The scenery was so spectacular at some inconvenient spots that I wished I had a Gopro to record what my eyes were seeing. The process of stopping the bike, dismounting and removing my gloves before taking a picture was a lengthy one, and I didn’t want to be left behind in a strange land.
We finally got to the Togo border at about 6 pm. It was projected that we would be spending just one hour in Togo.
Gists flowed around how good the roads were, and the adrenaline rush that comes with moving pretty fast. We started making plans for our anticipated 10 pm Accra arrival.
Unknown to us, “mans” was simply proposing, while our plans were busy being dismantled in heavenly places.
Togo border -> Ghana border (4 hours)
We thought we would exit the Benin Republic/Togo border before nightfall , but again, this process took longer than we anticipated. By the time we were done with the border, it was about 9 pm. We refueled just inside Togo, exhausted from the long hours of riding, and with Togo still to be crossed before getting to the Ghana border.
The estimate we had was that the Ghanaians would need about one and a half hours to clear us. We were hopeful that we could cross Togo in about one hour and get to Ghana before they closed. Tiredness was already setting in, but the consensus was to ride on.
We then proceeded to ride through the darkest towns I’ve seen in my life. I was so tense during this part of the trip.
If you’ve ever had problems with driving at night because of glare from oncoming vehicles, just imagine how much worse it would be riding on a bike through unfamiliar territory.
Ghana Border -> Accra (5 Hours)
Sleeping at the border was seriously being considered because those Immigration officials were meticulous and painstaking in checking every letter of every vehicles’s VIN. I couldn’t believe it, at almost 12am we were looking for VIN numbers and reading it out while the bespectacled officer followed on his notepad.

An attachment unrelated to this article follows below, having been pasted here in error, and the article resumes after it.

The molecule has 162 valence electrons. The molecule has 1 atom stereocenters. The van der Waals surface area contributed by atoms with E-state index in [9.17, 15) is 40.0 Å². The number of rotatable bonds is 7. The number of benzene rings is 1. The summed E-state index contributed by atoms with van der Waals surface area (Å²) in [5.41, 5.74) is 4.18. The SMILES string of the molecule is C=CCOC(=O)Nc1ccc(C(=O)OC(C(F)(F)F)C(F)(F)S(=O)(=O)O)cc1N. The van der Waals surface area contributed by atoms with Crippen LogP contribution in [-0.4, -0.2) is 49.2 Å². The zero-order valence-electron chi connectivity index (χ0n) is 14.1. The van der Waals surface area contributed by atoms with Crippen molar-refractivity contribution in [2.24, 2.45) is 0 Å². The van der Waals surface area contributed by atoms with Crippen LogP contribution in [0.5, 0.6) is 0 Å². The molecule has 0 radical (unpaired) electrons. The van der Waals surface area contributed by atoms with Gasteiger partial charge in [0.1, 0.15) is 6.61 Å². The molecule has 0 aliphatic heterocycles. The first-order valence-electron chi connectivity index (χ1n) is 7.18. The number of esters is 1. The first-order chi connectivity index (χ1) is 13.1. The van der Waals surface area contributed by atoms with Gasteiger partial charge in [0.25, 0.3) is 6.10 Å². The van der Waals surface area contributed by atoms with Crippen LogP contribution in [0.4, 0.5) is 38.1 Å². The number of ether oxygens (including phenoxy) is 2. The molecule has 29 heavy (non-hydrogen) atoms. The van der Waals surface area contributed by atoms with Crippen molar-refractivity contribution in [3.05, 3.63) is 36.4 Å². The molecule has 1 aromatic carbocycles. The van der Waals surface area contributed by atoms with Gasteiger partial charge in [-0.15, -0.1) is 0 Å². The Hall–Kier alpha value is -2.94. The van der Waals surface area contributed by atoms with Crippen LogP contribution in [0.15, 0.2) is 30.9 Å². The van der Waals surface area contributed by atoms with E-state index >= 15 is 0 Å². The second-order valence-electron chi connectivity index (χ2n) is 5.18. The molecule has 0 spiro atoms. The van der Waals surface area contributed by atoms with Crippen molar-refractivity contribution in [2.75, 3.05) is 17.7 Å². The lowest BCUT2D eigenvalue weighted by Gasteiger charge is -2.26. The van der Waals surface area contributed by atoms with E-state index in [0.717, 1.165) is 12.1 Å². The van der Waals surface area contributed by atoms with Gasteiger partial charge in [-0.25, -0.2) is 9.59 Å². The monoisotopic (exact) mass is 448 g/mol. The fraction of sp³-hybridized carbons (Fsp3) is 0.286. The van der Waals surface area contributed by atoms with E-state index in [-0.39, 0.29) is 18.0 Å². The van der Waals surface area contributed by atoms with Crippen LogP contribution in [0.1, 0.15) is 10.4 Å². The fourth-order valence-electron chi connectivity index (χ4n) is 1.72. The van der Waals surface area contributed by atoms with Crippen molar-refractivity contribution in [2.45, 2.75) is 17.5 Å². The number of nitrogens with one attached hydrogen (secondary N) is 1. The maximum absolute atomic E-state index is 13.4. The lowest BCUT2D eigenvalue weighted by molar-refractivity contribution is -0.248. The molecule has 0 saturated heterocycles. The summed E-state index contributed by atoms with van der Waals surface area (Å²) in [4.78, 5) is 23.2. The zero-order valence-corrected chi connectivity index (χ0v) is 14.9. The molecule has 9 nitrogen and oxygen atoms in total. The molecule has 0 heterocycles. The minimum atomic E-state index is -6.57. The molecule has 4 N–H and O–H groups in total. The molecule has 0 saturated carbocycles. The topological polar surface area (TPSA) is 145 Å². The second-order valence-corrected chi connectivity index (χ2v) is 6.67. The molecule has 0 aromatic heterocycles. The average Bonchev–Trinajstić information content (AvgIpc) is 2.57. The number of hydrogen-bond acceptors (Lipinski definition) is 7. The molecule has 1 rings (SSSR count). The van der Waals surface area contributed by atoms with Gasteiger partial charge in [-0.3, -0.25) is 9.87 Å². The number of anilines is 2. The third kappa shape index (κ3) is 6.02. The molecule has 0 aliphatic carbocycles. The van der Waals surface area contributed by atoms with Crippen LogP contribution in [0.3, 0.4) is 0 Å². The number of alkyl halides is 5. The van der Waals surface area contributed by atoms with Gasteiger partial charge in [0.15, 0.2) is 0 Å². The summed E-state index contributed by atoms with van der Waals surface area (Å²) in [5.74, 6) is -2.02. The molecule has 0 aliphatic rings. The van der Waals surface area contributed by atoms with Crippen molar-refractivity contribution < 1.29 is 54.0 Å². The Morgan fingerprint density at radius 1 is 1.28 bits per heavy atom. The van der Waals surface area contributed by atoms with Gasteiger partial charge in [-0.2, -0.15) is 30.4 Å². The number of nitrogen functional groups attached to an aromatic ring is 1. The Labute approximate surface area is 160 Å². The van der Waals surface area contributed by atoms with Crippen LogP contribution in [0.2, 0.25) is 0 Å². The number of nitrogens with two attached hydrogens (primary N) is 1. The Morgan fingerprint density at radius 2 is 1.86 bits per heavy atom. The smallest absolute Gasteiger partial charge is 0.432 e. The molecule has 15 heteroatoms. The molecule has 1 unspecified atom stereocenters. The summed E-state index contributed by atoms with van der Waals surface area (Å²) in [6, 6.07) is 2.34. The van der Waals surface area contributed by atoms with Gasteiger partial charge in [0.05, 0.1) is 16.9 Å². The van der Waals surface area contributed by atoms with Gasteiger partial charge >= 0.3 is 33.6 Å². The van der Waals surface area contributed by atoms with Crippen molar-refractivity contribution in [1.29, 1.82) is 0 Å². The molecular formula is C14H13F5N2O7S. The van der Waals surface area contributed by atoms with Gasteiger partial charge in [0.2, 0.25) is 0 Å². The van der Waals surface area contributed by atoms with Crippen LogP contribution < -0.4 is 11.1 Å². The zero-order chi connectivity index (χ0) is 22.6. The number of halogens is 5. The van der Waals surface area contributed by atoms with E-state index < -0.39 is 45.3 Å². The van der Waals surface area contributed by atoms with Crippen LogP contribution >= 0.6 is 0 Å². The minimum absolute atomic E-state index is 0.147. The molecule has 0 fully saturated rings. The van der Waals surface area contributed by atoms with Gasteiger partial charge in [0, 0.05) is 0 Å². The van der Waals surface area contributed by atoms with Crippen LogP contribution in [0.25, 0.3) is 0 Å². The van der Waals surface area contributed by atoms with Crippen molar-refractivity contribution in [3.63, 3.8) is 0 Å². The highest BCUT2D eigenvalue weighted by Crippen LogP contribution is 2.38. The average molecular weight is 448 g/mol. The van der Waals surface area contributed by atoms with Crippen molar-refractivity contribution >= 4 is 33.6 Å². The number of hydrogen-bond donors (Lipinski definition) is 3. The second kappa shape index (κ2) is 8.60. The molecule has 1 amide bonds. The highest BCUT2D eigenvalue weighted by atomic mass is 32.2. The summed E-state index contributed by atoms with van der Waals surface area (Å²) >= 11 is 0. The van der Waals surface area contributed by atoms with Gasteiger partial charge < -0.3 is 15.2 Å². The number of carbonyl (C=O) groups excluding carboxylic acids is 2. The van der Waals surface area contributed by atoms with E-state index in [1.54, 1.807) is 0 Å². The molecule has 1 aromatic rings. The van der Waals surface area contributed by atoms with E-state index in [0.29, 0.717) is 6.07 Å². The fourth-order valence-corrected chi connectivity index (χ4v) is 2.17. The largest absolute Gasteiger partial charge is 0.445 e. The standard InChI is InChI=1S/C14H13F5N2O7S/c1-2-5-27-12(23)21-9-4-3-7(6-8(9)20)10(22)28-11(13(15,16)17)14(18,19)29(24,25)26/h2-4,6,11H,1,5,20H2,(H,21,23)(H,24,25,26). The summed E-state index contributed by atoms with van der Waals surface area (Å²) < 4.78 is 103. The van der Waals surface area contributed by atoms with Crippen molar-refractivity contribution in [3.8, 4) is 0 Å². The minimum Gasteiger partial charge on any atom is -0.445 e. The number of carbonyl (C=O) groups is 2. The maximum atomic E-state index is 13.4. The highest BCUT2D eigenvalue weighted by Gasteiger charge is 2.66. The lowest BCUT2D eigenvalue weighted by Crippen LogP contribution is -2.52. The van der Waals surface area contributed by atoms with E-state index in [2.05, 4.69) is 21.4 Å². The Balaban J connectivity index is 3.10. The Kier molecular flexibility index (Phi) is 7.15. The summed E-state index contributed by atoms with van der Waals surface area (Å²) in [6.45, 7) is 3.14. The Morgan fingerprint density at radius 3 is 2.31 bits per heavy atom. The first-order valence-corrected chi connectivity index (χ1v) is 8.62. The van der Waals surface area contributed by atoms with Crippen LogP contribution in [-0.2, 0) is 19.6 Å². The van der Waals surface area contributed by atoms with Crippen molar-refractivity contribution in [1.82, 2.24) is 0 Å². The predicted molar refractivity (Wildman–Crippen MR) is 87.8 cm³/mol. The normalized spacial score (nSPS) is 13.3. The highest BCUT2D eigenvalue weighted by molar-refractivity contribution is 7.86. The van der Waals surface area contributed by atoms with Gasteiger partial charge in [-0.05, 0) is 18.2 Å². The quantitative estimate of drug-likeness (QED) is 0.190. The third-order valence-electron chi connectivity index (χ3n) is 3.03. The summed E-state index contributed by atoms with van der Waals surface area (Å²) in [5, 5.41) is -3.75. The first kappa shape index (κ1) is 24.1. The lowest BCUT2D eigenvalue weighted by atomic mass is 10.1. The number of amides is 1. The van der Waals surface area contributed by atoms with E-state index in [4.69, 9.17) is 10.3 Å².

I had expected tempers to be quite short by this time, but peace still reigned supreme. Going through adversity together definitely brings people closer.
We set out for Accra, having been promised by some fast-talking Ghanaian that we could make it in 2 hours. By this time, one of us had his clutch misbehaving, but thanks to the amazing engineering of the Germans, the BMW was still performing excellently. This same bike got back to Nigeria stuck in only one gear (gear six), and still left a lot of us behind. (I’m accepting contributions for my own BMW (GS) by the way). I don’t know of any other marketing that can beat what that bike did performance-wise.
It was during this last lap that fatigue set in for me. I started feeling drowsy at a point and became so worried that I would sleep and fall off the bike that I had to park and stretch my legs.
I kept my bike running and my eyes constantly peeled for danger during this short rest to avoid stories that touch. My riding partner graciously stopped ahead to wait for me, after which we continued the trip together until we met the others at the Lower Volta bridge.
I can only compare the loneliness of that stretch of road to the back roads leading to Ibadan through Epe/Ijebu-Ode. If you’re familiar with that road, you know exactly how scary it would be to driving through it by 3 am.
I was able to keep myself alert only by imagining that the world had ended and we were the sole survivors (in my defense, riding at night through unlit areas is boring. No scenery or humans to stimulate the mind, just blackness and that narrow path lit by the bike’s headlights). I even had imaginary action music playing in my head.
At 4.30 am Nigerian time, Saturday 25th November 2017, twenty-four hours after leaving Lagos, we rode into our hotel in Ghana, where I promptly fell asleep as soon as I checked in.